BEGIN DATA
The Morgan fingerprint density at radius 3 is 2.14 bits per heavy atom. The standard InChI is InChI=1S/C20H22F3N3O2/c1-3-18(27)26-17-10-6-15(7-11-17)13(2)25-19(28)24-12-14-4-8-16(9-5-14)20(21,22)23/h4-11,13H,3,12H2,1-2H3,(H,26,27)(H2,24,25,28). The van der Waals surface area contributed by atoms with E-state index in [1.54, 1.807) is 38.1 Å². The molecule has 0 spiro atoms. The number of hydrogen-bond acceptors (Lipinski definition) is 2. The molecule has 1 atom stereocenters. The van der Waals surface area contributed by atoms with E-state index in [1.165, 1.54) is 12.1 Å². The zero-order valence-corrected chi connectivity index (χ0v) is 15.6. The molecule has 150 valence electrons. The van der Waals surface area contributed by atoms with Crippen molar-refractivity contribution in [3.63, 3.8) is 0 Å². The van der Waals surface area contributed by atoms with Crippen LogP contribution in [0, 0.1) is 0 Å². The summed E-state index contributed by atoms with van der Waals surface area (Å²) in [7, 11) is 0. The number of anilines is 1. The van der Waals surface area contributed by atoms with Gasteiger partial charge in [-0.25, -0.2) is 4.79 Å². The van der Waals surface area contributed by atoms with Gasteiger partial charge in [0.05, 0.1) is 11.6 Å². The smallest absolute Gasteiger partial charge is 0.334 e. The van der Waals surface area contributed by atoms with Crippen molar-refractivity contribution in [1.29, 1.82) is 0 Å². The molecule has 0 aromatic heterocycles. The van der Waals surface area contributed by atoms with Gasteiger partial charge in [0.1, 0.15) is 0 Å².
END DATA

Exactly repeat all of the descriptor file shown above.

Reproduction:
The Morgan fingerprint density at radius 3 is 2.14 bits per heavy atom. The standard InChI is InChI=1S/C20H22F3N3O2/c1-3-18(27)26-17-10-6-15(7-11-17)13(2)25-19(28)24-12-14-4-8-16(9-5-14)20(21,22)23/h4-11,13H,3,12H2,1-2H3,(H,26,27)(H2,24,25,28). The van der Waals surface area contributed by atoms with E-state index in [1.54, 1.807) is 38.1 Å². The molecule has 0 spiro atoms. The number of hydrogen-bond acceptors (Lipinski definition) is 2. The molecule has 1 atom stereocenters. The van der Waals surface area contributed by atoms with E-state index in [1.165, 1.54) is 12.1 Å². The zero-order valence-corrected chi connectivity index (χ0v) is 15.6. The molecule has 150 valence electrons. The van der Waals surface area contributed by atoms with Crippen molar-refractivity contribution in [3.63, 3.8) is 0 Å². The van der Waals surface area contributed by atoms with Crippen LogP contribution in [0, 0.1) is 0 Å². The summed E-state index contributed by atoms with van der Waals surface area (Å²) in [7, 11) is 0. The number of anilines is 1. The van der Waals surface area contributed by atoms with Gasteiger partial charge in [-0.25, -0.2) is 4.79 Å². The van der Waals surface area contributed by atoms with Gasteiger partial charge in [0.05, 0.1) is 11.6 Å². The smallest absolute Gasteiger partial charge is 0.334 e. The van der Waals surface area contributed by atoms with Crippen molar-refractivity contribution in [1.29, 1.82) is 0 Å². The molecule has 0 aromatic heterocycles. The van der Waals surface area contributed by atoms with Gasteiger partial charge in [0.1, 0.15) is 0 Å².